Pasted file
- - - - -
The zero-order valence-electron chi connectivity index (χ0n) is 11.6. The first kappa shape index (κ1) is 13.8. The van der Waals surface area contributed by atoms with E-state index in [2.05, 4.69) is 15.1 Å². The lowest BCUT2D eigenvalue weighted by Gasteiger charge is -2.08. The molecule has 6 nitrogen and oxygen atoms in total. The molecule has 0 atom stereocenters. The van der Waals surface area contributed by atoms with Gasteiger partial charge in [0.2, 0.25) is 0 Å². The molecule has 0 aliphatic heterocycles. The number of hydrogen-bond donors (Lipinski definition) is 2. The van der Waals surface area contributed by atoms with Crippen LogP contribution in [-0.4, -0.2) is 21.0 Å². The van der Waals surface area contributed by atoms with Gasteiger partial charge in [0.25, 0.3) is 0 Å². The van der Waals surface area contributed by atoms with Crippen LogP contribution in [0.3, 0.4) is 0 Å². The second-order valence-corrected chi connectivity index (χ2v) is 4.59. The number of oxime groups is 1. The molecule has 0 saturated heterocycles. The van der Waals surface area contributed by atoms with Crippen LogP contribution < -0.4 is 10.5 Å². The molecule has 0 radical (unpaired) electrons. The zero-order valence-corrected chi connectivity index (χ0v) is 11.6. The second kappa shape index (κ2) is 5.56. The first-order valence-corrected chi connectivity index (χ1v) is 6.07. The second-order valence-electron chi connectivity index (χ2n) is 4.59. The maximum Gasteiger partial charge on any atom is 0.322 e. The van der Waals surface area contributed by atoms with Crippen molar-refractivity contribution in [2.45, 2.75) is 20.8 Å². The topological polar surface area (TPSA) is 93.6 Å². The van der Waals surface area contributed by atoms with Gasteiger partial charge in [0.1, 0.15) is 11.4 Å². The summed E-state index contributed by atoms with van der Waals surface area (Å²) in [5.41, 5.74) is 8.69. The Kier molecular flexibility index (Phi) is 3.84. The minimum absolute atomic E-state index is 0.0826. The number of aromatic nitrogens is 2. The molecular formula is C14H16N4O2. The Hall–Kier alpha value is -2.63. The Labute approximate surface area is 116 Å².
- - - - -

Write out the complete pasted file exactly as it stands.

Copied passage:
The zero-order valence-electron chi connectivity index (χ0n) is 11.6. The first kappa shape index (κ1) is 13.8. The van der Waals surface area contributed by atoms with E-state index in [2.05, 4.69) is 15.1 Å². The lowest BCUT2D eigenvalue weighted by Gasteiger charge is -2.08. The molecule has 6 nitrogen and oxygen atoms in total. The molecule has 0 atom stereocenters. The van der Waals surface area contributed by atoms with Gasteiger partial charge in [0.2, 0.25) is 0 Å². The molecule has 0 aliphatic heterocycles. The number of hydrogen-bond donors (Lipinski definition) is 2. The van der Waals surface area contributed by atoms with Crippen LogP contribution in [-0.4, -0.2) is 21.0 Å². The van der Waals surface area contributed by atoms with Gasteiger partial charge in [0.25, 0.3) is 0 Å². The van der Waals surface area contributed by atoms with Crippen LogP contribution in [0.3, 0.4) is 0 Å². The second-order valence-corrected chi connectivity index (χ2v) is 4.59. The number of oxime groups is 1. The molecule has 0 saturated heterocycles. The van der Waals surface area contributed by atoms with Crippen LogP contribution < -0.4 is 10.5 Å². The molecule has 0 radical (unpaired) electrons. The zero-order valence-corrected chi connectivity index (χ0v) is 11.6. The second kappa shape index (κ2) is 5.56. The first-order valence-corrected chi connectivity index (χ1v) is 6.07. The second-order valence-electron chi connectivity index (χ2n) is 4.59. The maximum Gasteiger partial charge on any atom is 0.322 e. The van der Waals surface area contributed by atoms with Crippen molar-refractivity contribution in [2.45, 2.75) is 20.8 Å². The topological polar surface area (TPSA) is 93.6 Å². The van der Waals surface area contributed by atoms with Gasteiger partial charge in [0.1, 0.15) is 11.4 Å². The summed E-state index contributed by atoms with van der Waals surface area (Å²) in [5.41, 5.74) is 8.69. The Kier molecular flexibility index (Phi) is 3.84. The minimum absolute atomic E-state index is 0.0826. The number of aromatic nitrogens is 2. The molecular formula is C14H16N4O2. The Hall–Kier alpha value is -2.63. The Labute approximate surface area is 116 Å².